Feeds
95%

Logitech Squeezebox Boom wireless music player

Small box, very big sound

The Power of One Infographic

Set up is exactly as per the Duet. So you download the SqueezeCentre application to your computer, fire it up, let it scan your music files, switch the Boom on, type in any relevant wireless security codes, kick back, open a beer and listen to your music. Simple as that.

Logitech Squeezebox Boom

The display runs from retina-removing bright to barely visible dim

As SqueezeCentre is available for Windows XP, Vista, Mac OS X and Linux – including tweaked versions for Debian, Ubuntu and Netgear's ReadyNAS devices – everyone should be happy. You can also download the Perl source code if you like tinkering under the virtual bonnet.

SqueezeCentre will support MP3, AAC, WMA, Ogg, Flac, Apple lossless, WMA lossless, WAV and AIFF music files but only those without DRM. Rights-managed files don't just not play, they don't even show up in the SqueezeCentre library.

The Boom can also access online content directly over Logitech's SqueezeNetwork so as well as individual MP3-, Ogg- or WMA-formatted Internet radio streams you can also hook up to Last.fm, MP3tunes, RadioTime, Radio IO, Live365 and Shoutcast, all pulled over the net directly so you can keep your computer switched off.

The six radio pre-sets below the screen are a nice touch, allowing you to change channel without having to access the main menu.

Logitech Squeezebox Boom

Dock the remote next to the Snooze button

The Boom's small size gave made us slightly concerned about the sound quality we might get out of it, but we needn't have worried. The 19mm high-definition, soft-dome tweeters and 76mm woofers chuck out a hugely impressive and composed sound. Bass was solid, stereo separation good – presumably helped by some technical trickery Logitech calls "Stereo XL" – while higher frequencies where clear, bright and wholly distortion free. The Boom can also be cranked up to a pretty ear-splitting volume for those loud party nights.

Repeated plays through Chris Knight's outstanding new album, Heart of Stone, at near full volume after a trip to the pub left us in no doubt that we could easily live with the Boom as our only home music player.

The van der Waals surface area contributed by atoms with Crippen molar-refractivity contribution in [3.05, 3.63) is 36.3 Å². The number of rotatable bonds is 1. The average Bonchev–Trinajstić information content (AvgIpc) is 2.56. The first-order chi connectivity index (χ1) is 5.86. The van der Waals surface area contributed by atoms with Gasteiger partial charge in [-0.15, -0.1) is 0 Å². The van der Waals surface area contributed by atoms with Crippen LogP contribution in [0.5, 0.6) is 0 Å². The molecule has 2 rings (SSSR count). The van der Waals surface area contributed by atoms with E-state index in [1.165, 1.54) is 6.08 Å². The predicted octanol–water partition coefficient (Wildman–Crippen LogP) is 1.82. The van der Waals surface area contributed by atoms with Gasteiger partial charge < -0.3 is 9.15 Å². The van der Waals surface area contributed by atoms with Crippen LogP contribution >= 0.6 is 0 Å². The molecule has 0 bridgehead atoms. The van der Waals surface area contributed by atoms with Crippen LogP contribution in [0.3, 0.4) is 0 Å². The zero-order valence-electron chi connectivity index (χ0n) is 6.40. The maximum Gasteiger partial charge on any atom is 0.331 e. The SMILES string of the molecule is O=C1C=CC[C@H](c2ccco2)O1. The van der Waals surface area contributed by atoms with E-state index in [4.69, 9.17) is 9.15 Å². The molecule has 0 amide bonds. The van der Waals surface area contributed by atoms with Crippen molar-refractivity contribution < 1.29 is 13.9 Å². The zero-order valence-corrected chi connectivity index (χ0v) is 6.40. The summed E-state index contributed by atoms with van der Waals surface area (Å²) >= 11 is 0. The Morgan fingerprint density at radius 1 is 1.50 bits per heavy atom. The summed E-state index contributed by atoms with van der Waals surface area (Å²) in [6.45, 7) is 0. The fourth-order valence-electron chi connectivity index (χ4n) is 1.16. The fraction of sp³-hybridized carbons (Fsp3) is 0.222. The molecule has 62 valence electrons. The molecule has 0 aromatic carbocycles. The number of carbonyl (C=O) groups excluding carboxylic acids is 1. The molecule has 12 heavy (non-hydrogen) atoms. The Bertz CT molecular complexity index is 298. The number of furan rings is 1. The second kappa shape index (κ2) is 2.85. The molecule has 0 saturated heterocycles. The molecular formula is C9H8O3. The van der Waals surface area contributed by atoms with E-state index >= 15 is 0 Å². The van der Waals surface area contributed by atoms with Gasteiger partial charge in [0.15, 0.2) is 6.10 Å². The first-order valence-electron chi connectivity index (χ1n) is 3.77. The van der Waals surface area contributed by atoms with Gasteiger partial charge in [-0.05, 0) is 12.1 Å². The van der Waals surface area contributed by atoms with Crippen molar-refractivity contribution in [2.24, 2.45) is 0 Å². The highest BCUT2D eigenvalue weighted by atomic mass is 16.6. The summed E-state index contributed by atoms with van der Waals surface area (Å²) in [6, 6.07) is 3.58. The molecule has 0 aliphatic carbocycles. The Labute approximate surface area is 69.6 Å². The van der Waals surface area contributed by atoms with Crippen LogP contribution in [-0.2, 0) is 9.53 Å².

Top three mobile application threats

Next page: Verdict

More from The Register

next story
NEW Raspberry Pi B+, NOW with - count them - FOUR USB ports
Composite vid socket binned as GPIO sprouts new pins
Child diagnosed as allergic to iPad
Apple's fondleslab is the tablet dermatitis sufferers won't want to take
Microsoft takes on Chromebook with low-cost Windows laptops
Redmond's chief salesman: We're taking 'hard' decisions
For Lenovo US, 8-inch Windows tablets are DEAD – long live 8-inch Windows tablets
Reports it's killing off smaller slabs are greatly exaggerated
Seventh-gen SPARC silicon will accelerate Oracle databases
Uncle Larry's mutually-optimised stack to become clearer in August
EU dons gloves, pokes Google's deals with Android mobe makers
El Reg cops a squint at investigatory letters
prev story

Whitepapers

Top three mobile application threats
Prevent sensitive data leakage over insecure channels or stolen mobile devices.
The Essential Guide to IT Transformation
ServiceNow discusses three IT transformations that can help CIO's automate IT services to transform IT and the enterprise.
Mobile application security vulnerability report
The alarming realities regarding the sheer number of applications vulnerable to attack, and the most common and easily addressable vulnerability errors.
How modern custom applications can spur business growth
Learn how to create, deploy and manage custom applications without consuming or expanding the need for scarce, expensive IT resources.
Consolidation: the foundation for IT and business transformation
In this whitepaper learn how effective consolidation of IT and business resources can enable multiple, meaningful business benefits.